Our differing backgrounds, and a common love of learning, also bring us to an important element of mentoring: trust. I trust Asmita.  I may sometimes disagree with her, as she may disagree with me. However, we believe that the other is working to advance critical thinking–about whatever subject we are investigating. For our strong mentorship relationship, there needed to be trust built out of a common love of knowledge, a love that stems from the vulnerability and recognition of how much we don’t know, of how limited our experiences are. I want to learn, not just teach. I believe Asmita wants to learn and be given credit for what she knows or has experienced.  She knows so much that I don’t or haven’t experienced.  

Asmi: It took resistance and a sort of revolution for Liz and me to trust each other. Liz is a white woman who possessed power that could influence my experiences in American graduate school. I felt I had been betrayed by the American graduate school system that offered me admission and an assistantship, only to inform me after my move across the globe that my abilities were insufficient. I was not sure why I should trust Liz, a cog in this American system. At first I trusted her because I had to; my other options were to leave the system or to trust someone else who I had no more reason to trust. As time passed, we performed forms of trust a lot of times, and there were movements where we would push each other–I challenged her as she challenged me. Our honesty with each other introduced me to the recognition that in the US, people are regarded by color.  In other words, I learned that I am a “person of color” only after coming to the US. After nearly eight months of me being in Minnesota, the relevance of “color” in the US became enormously evident. George Floyd was killed, and his death resonated with my experiences of learning how dangerous it is to be a “person of color” in the US. People have to die for the color of their bodies; let alone be judged, discriminated against, relegated, degraded, and disrespected for the human they are. As I recognized these issues, one of the questions that Liz and I wrestled with is how does Liz’s positionality empower me? How does my positionality empower her? Does she need to be empowered by my position? Or do I need her support to be empowered?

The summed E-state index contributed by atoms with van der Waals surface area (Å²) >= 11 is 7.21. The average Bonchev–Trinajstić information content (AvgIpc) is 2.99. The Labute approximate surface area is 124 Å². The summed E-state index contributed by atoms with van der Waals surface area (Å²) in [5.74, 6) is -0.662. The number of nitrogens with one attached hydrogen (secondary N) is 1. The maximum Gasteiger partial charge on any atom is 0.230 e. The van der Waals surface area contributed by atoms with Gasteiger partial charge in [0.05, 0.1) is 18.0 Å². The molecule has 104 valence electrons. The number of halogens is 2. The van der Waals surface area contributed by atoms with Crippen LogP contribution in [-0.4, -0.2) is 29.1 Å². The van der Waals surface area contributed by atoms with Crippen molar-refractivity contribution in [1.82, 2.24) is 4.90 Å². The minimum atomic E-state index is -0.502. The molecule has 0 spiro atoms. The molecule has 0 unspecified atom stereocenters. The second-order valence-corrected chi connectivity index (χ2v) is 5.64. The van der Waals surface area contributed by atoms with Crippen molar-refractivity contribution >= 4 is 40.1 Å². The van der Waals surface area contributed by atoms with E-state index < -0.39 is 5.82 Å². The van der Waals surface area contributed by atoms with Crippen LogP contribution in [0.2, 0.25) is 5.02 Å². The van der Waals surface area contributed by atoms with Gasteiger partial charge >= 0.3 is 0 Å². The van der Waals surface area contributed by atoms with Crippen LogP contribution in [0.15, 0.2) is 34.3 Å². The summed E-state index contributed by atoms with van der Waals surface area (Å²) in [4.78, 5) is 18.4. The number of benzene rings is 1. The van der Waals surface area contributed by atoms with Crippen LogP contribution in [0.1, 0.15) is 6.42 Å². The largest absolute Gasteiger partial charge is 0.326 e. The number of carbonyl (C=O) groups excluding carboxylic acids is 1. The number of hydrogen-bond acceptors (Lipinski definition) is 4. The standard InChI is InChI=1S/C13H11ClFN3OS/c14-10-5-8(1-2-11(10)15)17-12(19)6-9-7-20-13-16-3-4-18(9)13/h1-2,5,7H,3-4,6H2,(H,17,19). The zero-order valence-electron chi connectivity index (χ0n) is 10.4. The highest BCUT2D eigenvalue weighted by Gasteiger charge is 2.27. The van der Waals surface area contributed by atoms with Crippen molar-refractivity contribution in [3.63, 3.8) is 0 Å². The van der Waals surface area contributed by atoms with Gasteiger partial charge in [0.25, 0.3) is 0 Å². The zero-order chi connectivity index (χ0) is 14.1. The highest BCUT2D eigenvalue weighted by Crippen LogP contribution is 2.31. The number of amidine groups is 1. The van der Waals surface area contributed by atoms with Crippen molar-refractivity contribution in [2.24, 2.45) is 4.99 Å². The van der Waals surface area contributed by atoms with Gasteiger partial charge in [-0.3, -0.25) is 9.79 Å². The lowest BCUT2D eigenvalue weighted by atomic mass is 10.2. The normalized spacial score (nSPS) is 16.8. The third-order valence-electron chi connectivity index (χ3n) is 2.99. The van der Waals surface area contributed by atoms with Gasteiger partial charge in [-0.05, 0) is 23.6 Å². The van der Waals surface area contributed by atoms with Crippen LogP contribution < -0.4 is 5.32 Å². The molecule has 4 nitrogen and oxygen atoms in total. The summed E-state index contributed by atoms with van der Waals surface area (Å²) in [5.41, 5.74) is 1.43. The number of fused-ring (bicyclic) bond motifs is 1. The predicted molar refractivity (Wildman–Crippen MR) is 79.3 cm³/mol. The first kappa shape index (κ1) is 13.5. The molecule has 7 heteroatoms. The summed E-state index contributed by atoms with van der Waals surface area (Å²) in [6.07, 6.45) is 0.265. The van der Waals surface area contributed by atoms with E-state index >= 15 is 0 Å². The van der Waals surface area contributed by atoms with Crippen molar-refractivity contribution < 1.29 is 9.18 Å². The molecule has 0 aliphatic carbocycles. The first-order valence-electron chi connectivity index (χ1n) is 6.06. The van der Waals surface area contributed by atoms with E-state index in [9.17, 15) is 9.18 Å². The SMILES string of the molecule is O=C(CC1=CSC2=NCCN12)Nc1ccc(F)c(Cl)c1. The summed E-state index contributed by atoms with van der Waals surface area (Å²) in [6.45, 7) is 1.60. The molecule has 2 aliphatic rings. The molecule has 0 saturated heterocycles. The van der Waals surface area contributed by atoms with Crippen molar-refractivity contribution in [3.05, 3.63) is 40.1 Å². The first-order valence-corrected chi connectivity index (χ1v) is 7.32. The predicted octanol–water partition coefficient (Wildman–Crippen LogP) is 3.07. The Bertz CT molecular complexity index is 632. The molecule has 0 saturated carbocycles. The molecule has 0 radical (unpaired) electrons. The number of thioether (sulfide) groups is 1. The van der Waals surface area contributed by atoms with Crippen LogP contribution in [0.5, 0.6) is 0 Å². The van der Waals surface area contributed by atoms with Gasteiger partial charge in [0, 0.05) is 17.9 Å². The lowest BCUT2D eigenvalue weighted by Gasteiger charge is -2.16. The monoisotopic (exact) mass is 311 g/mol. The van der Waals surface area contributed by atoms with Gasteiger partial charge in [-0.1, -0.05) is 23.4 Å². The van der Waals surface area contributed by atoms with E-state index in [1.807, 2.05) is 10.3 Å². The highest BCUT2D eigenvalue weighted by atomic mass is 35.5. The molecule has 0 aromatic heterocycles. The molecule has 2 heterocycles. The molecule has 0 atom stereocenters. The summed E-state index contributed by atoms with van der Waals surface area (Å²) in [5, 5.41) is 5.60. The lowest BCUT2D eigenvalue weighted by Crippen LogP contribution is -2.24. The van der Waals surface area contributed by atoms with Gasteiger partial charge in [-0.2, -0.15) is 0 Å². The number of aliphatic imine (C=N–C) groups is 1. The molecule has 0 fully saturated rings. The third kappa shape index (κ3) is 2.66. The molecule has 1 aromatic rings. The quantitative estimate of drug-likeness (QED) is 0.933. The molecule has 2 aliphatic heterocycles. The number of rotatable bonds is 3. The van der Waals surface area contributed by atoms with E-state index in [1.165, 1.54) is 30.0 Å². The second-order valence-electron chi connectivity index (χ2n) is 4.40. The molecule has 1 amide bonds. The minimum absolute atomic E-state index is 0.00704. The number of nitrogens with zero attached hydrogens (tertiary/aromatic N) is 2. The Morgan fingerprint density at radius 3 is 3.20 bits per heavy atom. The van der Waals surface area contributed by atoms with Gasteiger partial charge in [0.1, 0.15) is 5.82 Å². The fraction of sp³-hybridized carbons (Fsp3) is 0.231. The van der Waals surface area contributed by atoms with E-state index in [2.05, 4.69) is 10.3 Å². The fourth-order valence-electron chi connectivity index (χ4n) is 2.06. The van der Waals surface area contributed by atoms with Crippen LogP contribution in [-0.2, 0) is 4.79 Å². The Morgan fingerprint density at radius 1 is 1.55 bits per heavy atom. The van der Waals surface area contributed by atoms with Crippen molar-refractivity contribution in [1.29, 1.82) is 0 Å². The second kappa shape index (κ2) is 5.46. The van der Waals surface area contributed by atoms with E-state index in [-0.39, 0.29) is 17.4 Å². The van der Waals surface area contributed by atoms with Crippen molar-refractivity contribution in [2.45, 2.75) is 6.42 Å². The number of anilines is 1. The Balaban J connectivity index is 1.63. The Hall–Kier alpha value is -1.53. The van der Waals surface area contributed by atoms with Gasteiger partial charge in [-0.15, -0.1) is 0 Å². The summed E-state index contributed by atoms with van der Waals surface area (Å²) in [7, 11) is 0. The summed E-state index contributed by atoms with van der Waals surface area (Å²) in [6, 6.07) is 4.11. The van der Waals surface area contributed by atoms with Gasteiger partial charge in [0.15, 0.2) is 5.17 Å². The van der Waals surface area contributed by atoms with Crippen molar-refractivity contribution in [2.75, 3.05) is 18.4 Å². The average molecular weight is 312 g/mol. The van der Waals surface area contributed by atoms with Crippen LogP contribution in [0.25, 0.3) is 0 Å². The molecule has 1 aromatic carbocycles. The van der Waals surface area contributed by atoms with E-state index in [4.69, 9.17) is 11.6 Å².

Oftentimes, I have seen, heard and learned how difficult it is for international students to work with privileged white professors in the university. Oftentimes, white professors want to capitalize on the labor, knowledge, and intellect of students–this often happens in most of the STEM fields too, where most of the academic publications are expected to be collaborative. Understanding one’s privileged positionality and leveraging the positionality is very important in mentor-mentee relationships. Liz always prefers to be the second author in the publications that we have done. This is very important for graduate students, especially in collaborative work. The authorial position is power. Empowering the co-author mentee can be done by providing them with an authorial position, especially when the mentor is in a powerful position. But the language of this offer does not have to happen in a gesture of grants or something like a kindness gesture. Giving an adequate and optimum amount of credibility to students and mentees is very important in mentor and mentee relationships. 

Amy: It is interesting to me that Asmi recalls my own influence in bringing out the personal connections between her and Yogmaya, as I saw them as an existing strength in her work from early on. As she wrote these stories up gradually, theorizing them as she went, I merely provided a reader’s perspective on where she might elaborate or draw connections for Western audiences, based on my own curiosities and excitement.